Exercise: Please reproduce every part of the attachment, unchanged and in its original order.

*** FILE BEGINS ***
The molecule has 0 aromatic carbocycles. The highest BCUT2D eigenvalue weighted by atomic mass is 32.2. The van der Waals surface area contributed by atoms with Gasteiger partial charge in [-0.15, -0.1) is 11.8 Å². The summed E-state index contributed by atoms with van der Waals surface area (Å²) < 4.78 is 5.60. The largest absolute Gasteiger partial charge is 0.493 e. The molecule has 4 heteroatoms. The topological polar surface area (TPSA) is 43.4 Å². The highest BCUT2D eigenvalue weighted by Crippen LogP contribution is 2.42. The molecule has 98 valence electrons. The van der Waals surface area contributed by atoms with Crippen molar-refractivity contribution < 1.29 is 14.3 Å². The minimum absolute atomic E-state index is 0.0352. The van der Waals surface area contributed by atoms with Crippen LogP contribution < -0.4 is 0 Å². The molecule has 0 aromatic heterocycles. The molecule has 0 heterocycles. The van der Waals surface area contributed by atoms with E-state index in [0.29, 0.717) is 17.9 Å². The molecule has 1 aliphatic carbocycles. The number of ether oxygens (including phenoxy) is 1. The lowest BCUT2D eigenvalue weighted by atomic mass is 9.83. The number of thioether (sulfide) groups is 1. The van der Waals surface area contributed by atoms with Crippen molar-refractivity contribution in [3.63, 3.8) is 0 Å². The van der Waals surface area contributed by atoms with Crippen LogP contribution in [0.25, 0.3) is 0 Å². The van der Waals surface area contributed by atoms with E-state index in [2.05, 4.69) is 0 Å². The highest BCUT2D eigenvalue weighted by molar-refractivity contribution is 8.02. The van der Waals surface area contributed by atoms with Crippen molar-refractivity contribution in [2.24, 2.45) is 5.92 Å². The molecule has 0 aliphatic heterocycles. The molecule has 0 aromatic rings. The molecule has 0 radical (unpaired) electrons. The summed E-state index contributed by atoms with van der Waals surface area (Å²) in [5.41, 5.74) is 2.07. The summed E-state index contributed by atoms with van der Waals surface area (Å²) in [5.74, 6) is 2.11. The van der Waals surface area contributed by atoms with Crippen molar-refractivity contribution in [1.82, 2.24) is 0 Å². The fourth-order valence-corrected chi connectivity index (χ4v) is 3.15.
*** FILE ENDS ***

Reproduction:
The molecule has 0 aromatic carbocycles. The highest BCUT2D eigenvalue weighted by atomic mass is 32.2. The van der Waals surface area contributed by atoms with Gasteiger partial charge in [-0.15, -0.1) is 11.8 Å². The summed E-state index contributed by atoms with van der Waals surface area (Å²) < 4.78 is 5.60. The largest absolute Gasteiger partial charge is 0.493 e. The molecule has 4 heteroatoms. The topological polar surface area (TPSA) is 43.4 Å². The highest BCUT2D eigenvalue weighted by Crippen LogP contribution is 2.42. The molecule has 98 valence electrons. The van der Waals surface area contributed by atoms with Crippen molar-refractivity contribution < 1.29 is 14.3 Å². The minimum absolute atomic E-state index is 0.0352. The van der Waals surface area contributed by atoms with Crippen LogP contribution < -0.4 is 0 Å². The molecule has 0 aromatic heterocycles. The molecule has 0 heterocycles. The van der Waals surface area contributed by atoms with E-state index in [0.29, 0.717) is 17.9 Å². The molecule has 1 aliphatic carbocycles. The number of ether oxygens (including phenoxy) is 1. The lowest BCUT2D eigenvalue weighted by atomic mass is 9.83. The number of thioether (sulfide) groups is 1. The van der Waals surface area contributed by atoms with Crippen molar-refractivity contribution in [3.63, 3.8) is 0 Å². The van der Waals surface area contributed by atoms with Crippen LogP contribution in [0.25, 0.3) is 0 Å². The van der Waals surface area contributed by atoms with E-state index in [2.05, 4.69) is 0 Å². The highest BCUT2D eigenvalue weighted by molar-refractivity contribution is 8.02. The van der Waals surface area contributed by atoms with Crippen molar-refractivity contribution in [2.24, 2.45) is 5.92 Å². The molecule has 0 aliphatic heterocycles. The molecule has 0 aromatic rings. The molecule has 0 radical (unpaired) electrons. The summed E-state index contributed by atoms with van der Waals surface area (Å²) in [5.41, 5.74) is 2.07. The summed E-state index contributed by atoms with van der Waals surface area (Å²) in [5.74, 6) is 2.11. The van der Waals surface area contributed by atoms with Crippen molar-refractivity contribution in [1.82, 2.24) is 0 Å². The fourth-order valence-corrected chi connectivity index (χ4v) is 3.15.